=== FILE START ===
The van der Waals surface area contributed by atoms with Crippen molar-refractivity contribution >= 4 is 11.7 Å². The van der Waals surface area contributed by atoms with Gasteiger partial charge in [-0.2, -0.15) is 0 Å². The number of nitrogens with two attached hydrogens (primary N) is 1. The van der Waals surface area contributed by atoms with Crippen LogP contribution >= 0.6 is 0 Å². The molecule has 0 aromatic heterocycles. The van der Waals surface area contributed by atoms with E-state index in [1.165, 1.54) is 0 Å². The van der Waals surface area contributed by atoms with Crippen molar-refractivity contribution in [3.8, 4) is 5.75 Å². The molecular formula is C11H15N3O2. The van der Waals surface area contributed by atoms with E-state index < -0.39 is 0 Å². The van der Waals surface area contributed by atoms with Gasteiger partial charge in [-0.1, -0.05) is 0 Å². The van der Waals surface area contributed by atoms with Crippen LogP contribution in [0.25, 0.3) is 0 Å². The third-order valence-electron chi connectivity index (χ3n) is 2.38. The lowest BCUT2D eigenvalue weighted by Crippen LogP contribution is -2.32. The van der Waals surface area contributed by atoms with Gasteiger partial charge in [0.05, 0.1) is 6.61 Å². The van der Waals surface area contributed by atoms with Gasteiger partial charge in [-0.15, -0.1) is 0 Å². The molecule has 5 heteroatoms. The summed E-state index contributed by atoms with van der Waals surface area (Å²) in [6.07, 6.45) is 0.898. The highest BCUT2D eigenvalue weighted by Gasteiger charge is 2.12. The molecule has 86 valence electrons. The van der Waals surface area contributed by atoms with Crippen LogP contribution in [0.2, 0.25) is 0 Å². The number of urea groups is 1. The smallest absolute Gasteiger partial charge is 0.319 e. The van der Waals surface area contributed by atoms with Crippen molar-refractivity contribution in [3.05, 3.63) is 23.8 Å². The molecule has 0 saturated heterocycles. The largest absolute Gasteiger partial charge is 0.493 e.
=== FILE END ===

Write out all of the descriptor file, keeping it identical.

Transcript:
The van der Waals surface area contributed by atoms with Crippen molar-refractivity contribution >= 4 is 11.7 Å². The van der Waals surface area contributed by atoms with Gasteiger partial charge in [-0.2, -0.15) is 0 Å². The number of nitrogens with two attached hydrogens (primary N) is 1. The van der Waals surface area contributed by atoms with Crippen LogP contribution >= 0.6 is 0 Å². The molecule has 0 aromatic heterocycles. The van der Waals surface area contributed by atoms with E-state index in [1.165, 1.54) is 0 Å². The van der Waals surface area contributed by atoms with Crippen molar-refractivity contribution in [3.8, 4) is 5.75 Å². The molecular formula is C11H15N3O2. The van der Waals surface area contributed by atoms with E-state index < -0.39 is 0 Å². The van der Waals surface area contributed by atoms with Gasteiger partial charge in [-0.1, -0.05) is 0 Å². The van der Waals surface area contributed by atoms with Crippen LogP contribution in [0.25, 0.3) is 0 Å². The third-order valence-electron chi connectivity index (χ3n) is 2.38. The lowest BCUT2D eigenvalue weighted by Crippen LogP contribution is -2.32. The van der Waals surface area contributed by atoms with Gasteiger partial charge in [0.05, 0.1) is 6.61 Å². The van der Waals surface area contributed by atoms with Gasteiger partial charge in [-0.15, -0.1) is 0 Å². The molecule has 5 heteroatoms. The summed E-state index contributed by atoms with van der Waals surface area (Å²) in [6.07, 6.45) is 0.898. The highest BCUT2D eigenvalue weighted by Gasteiger charge is 2.12. The molecule has 86 valence electrons. The van der Waals surface area contributed by atoms with Crippen LogP contribution in [0.2, 0.25) is 0 Å². The number of urea groups is 1. The smallest absolute Gasteiger partial charge is 0.319 e. The van der Waals surface area contributed by atoms with Crippen molar-refractivity contribution in [3.05, 3.63) is 23.8 Å². The molecule has 0 saturated heterocycles. The largest absolute Gasteiger partial charge is 0.493 e.